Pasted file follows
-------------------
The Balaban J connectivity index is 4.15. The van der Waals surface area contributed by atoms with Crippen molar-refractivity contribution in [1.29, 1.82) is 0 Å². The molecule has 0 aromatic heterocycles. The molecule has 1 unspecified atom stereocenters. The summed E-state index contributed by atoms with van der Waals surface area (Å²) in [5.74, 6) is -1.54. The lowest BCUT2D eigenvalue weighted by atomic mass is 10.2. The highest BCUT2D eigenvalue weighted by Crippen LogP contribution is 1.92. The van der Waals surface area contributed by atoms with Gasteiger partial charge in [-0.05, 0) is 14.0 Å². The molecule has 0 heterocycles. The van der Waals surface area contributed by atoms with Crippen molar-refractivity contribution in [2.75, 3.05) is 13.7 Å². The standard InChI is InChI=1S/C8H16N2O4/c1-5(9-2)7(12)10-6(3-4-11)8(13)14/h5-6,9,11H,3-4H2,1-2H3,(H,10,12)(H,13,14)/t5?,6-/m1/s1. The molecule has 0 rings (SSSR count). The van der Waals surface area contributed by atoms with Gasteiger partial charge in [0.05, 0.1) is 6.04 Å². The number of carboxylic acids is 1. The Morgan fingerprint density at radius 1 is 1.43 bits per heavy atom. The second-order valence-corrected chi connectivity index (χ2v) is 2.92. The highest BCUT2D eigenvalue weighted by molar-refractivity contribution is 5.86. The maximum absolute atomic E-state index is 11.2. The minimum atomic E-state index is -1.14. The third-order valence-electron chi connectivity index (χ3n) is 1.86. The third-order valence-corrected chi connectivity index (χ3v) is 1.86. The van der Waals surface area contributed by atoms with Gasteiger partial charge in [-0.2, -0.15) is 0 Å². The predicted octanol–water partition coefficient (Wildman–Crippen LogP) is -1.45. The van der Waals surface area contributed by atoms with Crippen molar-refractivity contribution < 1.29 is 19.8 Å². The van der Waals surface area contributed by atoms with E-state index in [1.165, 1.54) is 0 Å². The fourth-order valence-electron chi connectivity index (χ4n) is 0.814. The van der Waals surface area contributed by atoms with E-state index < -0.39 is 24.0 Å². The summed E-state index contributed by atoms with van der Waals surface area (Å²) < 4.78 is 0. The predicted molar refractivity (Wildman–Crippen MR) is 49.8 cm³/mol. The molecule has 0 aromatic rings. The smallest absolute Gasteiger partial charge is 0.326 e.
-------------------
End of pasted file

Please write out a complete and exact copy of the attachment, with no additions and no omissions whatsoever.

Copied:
The Balaban J connectivity index is 4.15. The van der Waals surface area contributed by atoms with Crippen molar-refractivity contribution in [1.29, 1.82) is 0 Å². The molecule has 0 aromatic heterocycles. The molecule has 1 unspecified atom stereocenters. The summed E-state index contributed by atoms with van der Waals surface area (Å²) in [5.74, 6) is -1.54. The lowest BCUT2D eigenvalue weighted by atomic mass is 10.2. The highest BCUT2D eigenvalue weighted by Crippen LogP contribution is 1.92. The van der Waals surface area contributed by atoms with Gasteiger partial charge in [-0.05, 0) is 14.0 Å². The molecule has 0 heterocycles. The van der Waals surface area contributed by atoms with Crippen molar-refractivity contribution in [2.75, 3.05) is 13.7 Å². The standard InChI is InChI=1S/C8H16N2O4/c1-5(9-2)7(12)10-6(3-4-11)8(13)14/h5-6,9,11H,3-4H2,1-2H3,(H,10,12)(H,13,14)/t5?,6-/m1/s1. The molecule has 0 rings (SSSR count). The van der Waals surface area contributed by atoms with Gasteiger partial charge in [0.05, 0.1) is 6.04 Å². The number of carboxylic acids is 1. The Morgan fingerprint density at radius 1 is 1.43 bits per heavy atom. The second-order valence-corrected chi connectivity index (χ2v) is 2.92. The highest BCUT2D eigenvalue weighted by molar-refractivity contribution is 5.86. The maximum absolute atomic E-state index is 11.2. The minimum atomic E-state index is -1.14. The third-order valence-electron chi connectivity index (χ3n) is 1.86. The third-order valence-corrected chi connectivity index (χ3v) is 1.86. The van der Waals surface area contributed by atoms with Gasteiger partial charge in [-0.2, -0.15) is 0 Å². The predicted octanol–water partition coefficient (Wildman–Crippen LogP) is -1.45. The van der Waals surface area contributed by atoms with Crippen molar-refractivity contribution < 1.29 is 19.8 Å². The van der Waals surface area contributed by atoms with E-state index in [1.165, 1.54) is 0 Å². The fourth-order valence-electron chi connectivity index (χ4n) is 0.814. The van der Waals surface area contributed by atoms with E-state index < -0.39 is 24.0 Å². The summed E-state index contributed by atoms with van der Waals surface area (Å²) < 4.78 is 0. The predicted molar refractivity (Wildman–Crippen MR) is 49.8 cm³/mol. The molecule has 0 aromatic rings. The smallest absolute Gasteiger partial charge is 0.326 e.